American football legend Brandi Chastain, who famously ripped off her shirt after taking the winning penalty kick in the 1999 women's World Cup against China, is donating her brain to science for concussion research.
The retired player hopes her brain can help scientists better understand concussions and chronic traumatic encephalopathy (CTE), a degenerative disease found in the brains of athletes who have taken repeated blows to the head.
"I'm not going to be needing it at the end of my life, No. 1," Chastain quipped to USA Today.
"Hopefully ... doctors and scientists and neuroscientists [can] look at the brain of someone like me, who has been playing soccer a majority of my life, and really dissect the brain and say: 'Here's where we see it beginning. Could we then use that information to help say that before the age of 14, it's not a good idea to head the ball?"
Chastain, 47, said she suffered two concussions while playing in college but experienced no side effects that she was aware of. She never shied away from heading the ball in her 40 years playing the game, and occasionally "saw stars." Chastain said she's not aware of any symptoms of degenerative brain disease.
"I never had an official diagnosis of a concussion in my career, but as you grow older, you sometimes say, gosh, am I losing my memory or did I used to forget when I went into a room what I went in there for? Could this be the start of something?" she told the newspaper.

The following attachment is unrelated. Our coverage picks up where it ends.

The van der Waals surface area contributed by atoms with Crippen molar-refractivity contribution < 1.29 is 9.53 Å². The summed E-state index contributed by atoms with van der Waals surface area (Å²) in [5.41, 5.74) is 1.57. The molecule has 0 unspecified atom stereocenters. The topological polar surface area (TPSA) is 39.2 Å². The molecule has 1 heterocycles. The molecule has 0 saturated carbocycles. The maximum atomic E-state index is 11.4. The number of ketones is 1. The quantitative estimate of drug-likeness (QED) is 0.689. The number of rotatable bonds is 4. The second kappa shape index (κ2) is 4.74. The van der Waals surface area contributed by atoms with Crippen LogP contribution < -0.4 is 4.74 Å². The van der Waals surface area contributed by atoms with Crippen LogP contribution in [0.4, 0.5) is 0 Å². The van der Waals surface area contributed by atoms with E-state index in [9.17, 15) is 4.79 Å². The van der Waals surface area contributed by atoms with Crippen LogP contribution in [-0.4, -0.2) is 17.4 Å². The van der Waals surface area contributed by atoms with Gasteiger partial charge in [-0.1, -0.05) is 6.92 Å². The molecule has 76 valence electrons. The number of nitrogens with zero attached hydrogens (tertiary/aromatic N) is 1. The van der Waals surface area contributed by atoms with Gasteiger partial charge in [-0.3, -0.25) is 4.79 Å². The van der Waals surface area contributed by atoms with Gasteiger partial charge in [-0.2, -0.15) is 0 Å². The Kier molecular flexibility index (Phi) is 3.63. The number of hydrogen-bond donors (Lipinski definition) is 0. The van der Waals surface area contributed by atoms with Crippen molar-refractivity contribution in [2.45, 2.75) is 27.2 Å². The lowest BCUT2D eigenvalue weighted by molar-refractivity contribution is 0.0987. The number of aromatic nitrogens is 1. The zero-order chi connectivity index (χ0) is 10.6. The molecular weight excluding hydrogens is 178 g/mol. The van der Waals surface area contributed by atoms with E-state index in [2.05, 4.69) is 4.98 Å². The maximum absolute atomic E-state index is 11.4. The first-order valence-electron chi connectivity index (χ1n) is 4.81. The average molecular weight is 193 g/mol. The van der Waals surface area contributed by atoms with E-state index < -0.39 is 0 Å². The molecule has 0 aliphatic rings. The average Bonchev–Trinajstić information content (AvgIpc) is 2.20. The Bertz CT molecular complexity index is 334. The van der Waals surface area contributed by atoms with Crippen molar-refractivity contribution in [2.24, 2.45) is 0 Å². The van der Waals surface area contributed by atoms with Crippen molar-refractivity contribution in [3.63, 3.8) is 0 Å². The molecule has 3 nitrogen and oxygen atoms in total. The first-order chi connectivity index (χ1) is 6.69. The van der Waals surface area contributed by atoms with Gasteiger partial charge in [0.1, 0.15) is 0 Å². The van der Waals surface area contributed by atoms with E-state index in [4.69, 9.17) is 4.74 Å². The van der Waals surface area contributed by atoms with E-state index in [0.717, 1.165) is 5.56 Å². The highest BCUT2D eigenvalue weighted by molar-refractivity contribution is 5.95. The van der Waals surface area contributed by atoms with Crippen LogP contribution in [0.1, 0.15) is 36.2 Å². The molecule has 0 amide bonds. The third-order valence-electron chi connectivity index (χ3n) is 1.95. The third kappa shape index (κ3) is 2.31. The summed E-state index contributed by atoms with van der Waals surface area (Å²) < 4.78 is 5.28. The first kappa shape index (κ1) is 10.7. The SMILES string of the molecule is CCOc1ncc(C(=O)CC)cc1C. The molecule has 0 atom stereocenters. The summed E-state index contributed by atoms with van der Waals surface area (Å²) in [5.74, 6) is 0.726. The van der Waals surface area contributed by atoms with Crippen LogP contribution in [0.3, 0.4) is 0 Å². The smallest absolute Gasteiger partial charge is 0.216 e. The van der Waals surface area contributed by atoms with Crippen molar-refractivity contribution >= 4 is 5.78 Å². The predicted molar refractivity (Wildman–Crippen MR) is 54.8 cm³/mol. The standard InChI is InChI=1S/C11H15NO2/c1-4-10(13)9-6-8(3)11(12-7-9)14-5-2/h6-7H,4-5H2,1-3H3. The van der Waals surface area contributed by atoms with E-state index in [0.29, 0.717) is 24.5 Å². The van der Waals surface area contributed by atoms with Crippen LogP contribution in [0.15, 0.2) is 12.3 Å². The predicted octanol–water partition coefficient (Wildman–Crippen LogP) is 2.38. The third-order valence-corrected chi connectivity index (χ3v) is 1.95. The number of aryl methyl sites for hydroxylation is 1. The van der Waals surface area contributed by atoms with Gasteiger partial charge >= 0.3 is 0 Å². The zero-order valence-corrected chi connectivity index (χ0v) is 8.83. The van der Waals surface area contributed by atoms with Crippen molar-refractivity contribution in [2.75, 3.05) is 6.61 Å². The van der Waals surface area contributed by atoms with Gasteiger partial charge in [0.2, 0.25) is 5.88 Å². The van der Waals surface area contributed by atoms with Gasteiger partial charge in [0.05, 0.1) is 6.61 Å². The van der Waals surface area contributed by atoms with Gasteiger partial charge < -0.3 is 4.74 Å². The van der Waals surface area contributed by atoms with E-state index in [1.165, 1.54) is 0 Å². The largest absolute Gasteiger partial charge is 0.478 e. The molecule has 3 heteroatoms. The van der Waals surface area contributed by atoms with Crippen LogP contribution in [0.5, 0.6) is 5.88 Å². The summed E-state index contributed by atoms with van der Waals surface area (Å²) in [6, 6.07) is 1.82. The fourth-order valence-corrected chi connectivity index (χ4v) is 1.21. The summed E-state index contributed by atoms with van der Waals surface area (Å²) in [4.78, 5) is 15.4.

Cindy Parlow Cone, another former US national team player, has also donated her brain to science.
Concussion research so far has focused largely on male players of American football. US soccer players, however, also suffer significant blows to the head either by "heading" a fast-moving ball, knocking heads with other players, or being slammed to the ground.
Scientists can currently detect CTE only by dissecting brains after death. Many football players have donated their brains to science, but researchers have had almost no access to female brains.
Chastain said she has begun to talk to other past and current members of the team about donating their brains to science.
She said she's been trying to convince Abby Wambach, 35, who retired after the US team won the 2015 World Cup, "to come on board because I think she will be an interesting brain study, decades from now, as the player who scored 75 goals with her head and probably put her head into places ... where [it] probably didn't belong," Chastain told the New York Times. "How many times did she hit her head on the ground after being run over by somebody?"
Chastain's brain will go to Boston University, which is a pioneer in the study of CTE.
Chastain is currently coaching youth soccer teams in the San Francisco Bay Area, and is an advocate for the Safer Soccer initiative, which seeks to establish rules preventing players under the age of 14 from heading the ball.